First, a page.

New deepwater wells replacing shut-ins
Mark J. Kaiser,Center for Energy Studies, LSU
Inthe fourthpart of this five-part series on Gulf of Mexico (GoM) well trends, producing and idle wells in the shallow water and deepwater are examined.
Wells start to decline almost immediately after they first produce. When wells stop producing they collect in inventory, sometimes returning to production via recompletion or a side track (although strictly speaking this is a new wellbore that is producing), and sometimes not returning to production.
Wells fail for any number of reasons and are shut-in for remedial work one or more times during their lifetime. Wells will produce more and for longer periods with regular maintenance, which is a primary reason subsea wells are abandoned at higher economic limits and tend to leave more reserves in the ground than dry tree wells. Some wells require more intervention than others and the level of intervention is one factor contributing to production volatility.
When wells remain inactive for a long period of time (i.e., several years) they have likely depleted their reservoirs or have mechanical problems that are not economically justified to remediate.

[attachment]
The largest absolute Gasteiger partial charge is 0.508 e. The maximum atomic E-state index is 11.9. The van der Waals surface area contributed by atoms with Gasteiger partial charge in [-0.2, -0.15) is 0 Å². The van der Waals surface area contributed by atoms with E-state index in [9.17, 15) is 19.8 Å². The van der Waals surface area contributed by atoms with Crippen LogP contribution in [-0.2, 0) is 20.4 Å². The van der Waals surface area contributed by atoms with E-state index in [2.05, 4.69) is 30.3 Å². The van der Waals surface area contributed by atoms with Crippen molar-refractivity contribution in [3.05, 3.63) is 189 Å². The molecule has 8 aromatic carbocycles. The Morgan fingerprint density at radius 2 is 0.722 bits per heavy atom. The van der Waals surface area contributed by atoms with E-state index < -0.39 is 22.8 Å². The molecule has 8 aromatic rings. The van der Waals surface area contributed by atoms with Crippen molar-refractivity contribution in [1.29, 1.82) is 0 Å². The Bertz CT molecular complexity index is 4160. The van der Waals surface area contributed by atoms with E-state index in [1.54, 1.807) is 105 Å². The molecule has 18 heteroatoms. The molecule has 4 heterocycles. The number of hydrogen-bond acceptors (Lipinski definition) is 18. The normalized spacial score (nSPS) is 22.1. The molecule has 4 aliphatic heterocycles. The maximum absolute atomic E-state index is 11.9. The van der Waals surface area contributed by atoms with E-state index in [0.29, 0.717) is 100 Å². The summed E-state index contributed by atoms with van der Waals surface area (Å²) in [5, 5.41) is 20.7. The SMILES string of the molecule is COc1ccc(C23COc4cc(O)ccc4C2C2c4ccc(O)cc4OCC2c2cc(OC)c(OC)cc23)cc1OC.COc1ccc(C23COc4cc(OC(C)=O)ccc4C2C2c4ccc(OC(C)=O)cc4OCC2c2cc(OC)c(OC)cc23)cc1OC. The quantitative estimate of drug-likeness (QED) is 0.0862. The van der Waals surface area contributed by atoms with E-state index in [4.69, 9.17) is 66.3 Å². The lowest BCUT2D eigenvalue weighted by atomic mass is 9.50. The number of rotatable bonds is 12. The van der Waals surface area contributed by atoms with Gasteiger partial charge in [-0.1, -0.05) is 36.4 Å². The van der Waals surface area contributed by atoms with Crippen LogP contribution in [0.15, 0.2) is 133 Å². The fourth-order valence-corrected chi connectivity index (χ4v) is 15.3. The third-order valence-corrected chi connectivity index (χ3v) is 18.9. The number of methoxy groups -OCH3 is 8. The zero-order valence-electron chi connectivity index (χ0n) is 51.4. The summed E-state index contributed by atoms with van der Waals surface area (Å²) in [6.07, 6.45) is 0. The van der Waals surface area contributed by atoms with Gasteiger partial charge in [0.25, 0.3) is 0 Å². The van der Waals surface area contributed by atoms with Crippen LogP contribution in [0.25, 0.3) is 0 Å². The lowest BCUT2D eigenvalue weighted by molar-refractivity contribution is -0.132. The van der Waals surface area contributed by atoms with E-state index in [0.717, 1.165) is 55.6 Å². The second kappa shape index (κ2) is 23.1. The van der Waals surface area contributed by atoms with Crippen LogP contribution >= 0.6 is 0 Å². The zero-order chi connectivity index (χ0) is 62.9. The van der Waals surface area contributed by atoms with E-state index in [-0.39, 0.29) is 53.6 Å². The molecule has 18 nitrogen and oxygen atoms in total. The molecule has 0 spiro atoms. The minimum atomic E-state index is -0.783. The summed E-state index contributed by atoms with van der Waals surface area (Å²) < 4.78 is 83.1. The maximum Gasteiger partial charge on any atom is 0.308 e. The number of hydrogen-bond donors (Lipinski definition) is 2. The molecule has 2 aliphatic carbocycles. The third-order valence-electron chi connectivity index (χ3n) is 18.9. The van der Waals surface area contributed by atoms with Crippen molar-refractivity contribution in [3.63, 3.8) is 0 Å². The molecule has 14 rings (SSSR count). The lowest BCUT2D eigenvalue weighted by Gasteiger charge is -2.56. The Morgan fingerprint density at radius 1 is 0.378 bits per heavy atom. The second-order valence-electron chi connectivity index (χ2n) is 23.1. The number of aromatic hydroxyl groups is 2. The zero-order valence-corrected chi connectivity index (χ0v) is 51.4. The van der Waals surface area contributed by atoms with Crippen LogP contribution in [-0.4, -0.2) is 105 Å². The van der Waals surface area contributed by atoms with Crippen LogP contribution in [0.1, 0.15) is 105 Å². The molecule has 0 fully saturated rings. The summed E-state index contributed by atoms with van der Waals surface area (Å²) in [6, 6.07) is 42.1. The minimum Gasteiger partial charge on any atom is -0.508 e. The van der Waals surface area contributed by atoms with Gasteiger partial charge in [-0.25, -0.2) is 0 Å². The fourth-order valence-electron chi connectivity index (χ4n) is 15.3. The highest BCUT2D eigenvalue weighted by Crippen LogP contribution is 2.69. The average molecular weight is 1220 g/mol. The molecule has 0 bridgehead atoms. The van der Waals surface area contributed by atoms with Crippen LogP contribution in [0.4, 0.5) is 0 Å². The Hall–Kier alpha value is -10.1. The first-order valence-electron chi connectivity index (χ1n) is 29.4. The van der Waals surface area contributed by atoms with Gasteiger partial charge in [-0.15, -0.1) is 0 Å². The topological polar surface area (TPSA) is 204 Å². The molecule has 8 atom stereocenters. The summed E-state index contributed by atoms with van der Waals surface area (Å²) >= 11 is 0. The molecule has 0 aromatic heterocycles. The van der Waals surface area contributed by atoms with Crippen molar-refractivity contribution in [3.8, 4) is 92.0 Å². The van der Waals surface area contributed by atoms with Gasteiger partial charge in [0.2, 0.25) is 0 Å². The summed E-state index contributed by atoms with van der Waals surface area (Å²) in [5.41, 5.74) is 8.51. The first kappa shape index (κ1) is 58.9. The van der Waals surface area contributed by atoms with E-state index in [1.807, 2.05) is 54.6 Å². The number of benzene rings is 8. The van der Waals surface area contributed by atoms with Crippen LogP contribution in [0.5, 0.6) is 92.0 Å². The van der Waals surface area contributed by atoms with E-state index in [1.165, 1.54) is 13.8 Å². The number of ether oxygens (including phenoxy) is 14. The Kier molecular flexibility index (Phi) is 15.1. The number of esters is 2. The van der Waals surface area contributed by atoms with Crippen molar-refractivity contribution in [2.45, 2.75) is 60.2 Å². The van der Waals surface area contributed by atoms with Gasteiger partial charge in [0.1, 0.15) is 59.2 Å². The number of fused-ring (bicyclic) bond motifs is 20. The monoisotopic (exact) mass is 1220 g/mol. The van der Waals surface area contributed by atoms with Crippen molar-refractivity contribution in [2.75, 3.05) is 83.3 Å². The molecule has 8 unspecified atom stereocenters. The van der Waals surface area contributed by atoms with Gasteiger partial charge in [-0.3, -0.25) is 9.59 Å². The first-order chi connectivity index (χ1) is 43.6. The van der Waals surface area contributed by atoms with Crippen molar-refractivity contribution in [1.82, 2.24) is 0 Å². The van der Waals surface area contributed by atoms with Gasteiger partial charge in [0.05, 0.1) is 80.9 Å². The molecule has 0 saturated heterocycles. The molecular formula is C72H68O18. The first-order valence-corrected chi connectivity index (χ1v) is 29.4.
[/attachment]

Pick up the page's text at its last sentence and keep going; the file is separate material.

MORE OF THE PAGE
In 2017, there were 3,463 wells in the GoM that produced hydrocarbons during the last 12 months, 2,644 wells in water depth <400 ft (122 m) and 819 wells in water depth >400 ft.
The number of producing wells varies with the size and age of the well inventory, the time (i.e., month) of assessment, the number of wells completed each year, and the development status of projects.
The number of producing wells is small relative to the total active well inventory, a mere 13% (2,644/20,989) in shallow water and 18% (819/4,582) in deepwater, but this is not uncommon in offshore field development.
Producing inventory trends
The number of producing wells in shallow water has declined markedly over the past three decades. In 1985, there were 7,681 shallow-water producing wells, while circa 2017 there were 2,644 producing wells. Decline spikes in the years 2004-2005 and 2008 are attributed to hurricane activity and response.
Every four years or so 1,000 wells have dropped out of production. In 1997, more than 7,000 wells were producing; in 2003, there were ~6,000 producing wells; in 2007, ~5,000 producing wells; in 2011, ~4,000 producing wells; and in 2015, ~3,000 producing wells.
If these dropout trends continue, which seems likely considering the age of producing wells and the lack of replacements, by 2019 one might expect ~2,000 producing wells, and by 2023 or so ~1,000 producing wells.
Deepwater producing wells are on a different trajectory than shallow water with new wells replacing those that are shut-in. From 2002, there have been 800 or more producing deepwater wells most years, hitting a high in 2007 at 867 and numbering 819 in 2017.
Running totals of wells drilled, abandoned, and producing for the shallow water and deepwater are depicted in the accompanying figures. •